March 1, 2007 By Adam Stone
Serving a Need
Industry experts point to numerous reasons why states and municipalities may be queuing up to implement fingerprint identification.
First is the increasing public acceptance of fingerprinting as a benign form of identification -- not something merely equated with felons. Nine out of 10 top PC manufacturers now offer notebook models with embedded fingerprint sensors, according to Eric Bauer, a marketing analyst for AuthenTec, a fingerprint sensor security company. He also points out that 2010 census workers will be using fingerprints to secure their census-taking devices.
Perhaps most telling, Bauer suggested, is the cost. With adoption in the consumer market, the average cost of a fingerprint sensor has dropped below the $5 mark.
The push for identification also is being driven by Jessica's Law in Florida, which requires schools to run checks on anyone working on school grounds. "Most state laws require school teachers to be fingerprinted and have a background check," said IBT CEO Charlie Carroll. "You've got workers being fingerprinted before they can come on school property."
Moreover, Florida isn't the only state looking at fingerprint technology potential for its insurance agents. In Pennsylvania, applicants' digits get scanned at Thomson Prometric Exam Centers using Live Scan biometric technology. Operators of the system say that by tapping into FBI databases, the electronic capture method typically generates criminal history records in less than 10 days, as compared to 30 days for ink cards.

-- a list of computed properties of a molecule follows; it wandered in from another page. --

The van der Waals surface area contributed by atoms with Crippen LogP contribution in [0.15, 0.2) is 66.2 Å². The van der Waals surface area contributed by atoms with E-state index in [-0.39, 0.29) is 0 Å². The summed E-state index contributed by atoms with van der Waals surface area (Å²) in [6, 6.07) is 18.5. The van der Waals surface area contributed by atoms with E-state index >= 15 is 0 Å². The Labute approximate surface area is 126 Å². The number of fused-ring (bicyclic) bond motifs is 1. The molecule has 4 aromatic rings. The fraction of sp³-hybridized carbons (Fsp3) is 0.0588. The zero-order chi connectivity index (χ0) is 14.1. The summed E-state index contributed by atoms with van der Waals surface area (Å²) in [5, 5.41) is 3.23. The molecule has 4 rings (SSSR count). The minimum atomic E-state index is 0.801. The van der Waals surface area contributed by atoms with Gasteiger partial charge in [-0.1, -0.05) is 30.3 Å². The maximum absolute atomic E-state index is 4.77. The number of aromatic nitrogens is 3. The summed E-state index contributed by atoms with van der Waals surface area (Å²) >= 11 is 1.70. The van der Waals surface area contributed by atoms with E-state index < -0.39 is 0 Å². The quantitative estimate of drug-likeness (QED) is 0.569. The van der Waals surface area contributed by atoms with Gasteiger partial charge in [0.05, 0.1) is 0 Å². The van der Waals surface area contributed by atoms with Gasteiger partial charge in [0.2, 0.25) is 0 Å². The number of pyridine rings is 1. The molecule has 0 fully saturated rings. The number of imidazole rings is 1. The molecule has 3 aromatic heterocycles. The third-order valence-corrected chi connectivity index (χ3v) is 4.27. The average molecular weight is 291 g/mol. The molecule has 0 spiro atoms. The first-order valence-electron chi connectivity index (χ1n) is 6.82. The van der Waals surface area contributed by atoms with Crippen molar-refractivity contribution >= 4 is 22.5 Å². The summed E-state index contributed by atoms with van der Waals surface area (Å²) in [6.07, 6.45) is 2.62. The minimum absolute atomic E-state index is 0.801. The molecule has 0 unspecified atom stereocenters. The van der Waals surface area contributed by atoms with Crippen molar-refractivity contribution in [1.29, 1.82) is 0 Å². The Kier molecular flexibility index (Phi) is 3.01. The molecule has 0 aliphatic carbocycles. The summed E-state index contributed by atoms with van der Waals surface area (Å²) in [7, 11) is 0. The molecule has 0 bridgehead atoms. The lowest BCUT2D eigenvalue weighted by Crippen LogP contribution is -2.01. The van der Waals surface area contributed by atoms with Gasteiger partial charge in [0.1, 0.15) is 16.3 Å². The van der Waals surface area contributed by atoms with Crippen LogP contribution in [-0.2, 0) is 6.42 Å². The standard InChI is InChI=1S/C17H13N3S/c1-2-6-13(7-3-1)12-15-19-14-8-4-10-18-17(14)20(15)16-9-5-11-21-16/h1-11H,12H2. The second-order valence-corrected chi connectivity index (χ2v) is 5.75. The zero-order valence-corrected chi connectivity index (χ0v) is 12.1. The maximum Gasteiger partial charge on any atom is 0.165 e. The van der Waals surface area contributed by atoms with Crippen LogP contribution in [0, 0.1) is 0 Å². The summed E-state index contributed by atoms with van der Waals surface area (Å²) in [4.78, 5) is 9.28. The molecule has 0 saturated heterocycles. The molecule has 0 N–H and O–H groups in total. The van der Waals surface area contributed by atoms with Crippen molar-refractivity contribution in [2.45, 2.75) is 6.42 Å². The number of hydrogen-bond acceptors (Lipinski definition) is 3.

Banister suggested the state might ultimately look to expand its use of fingerprinting to health care and education. In both of these areas, individuals often come into contact with the public in sensitive ways.
But it is less about numbers, she said, than about fulfilling agency missions. "Our first priority is protecting consumers, and with this fingerprinting program, we can make sure that candidates [in different fields] are good upstanding people."
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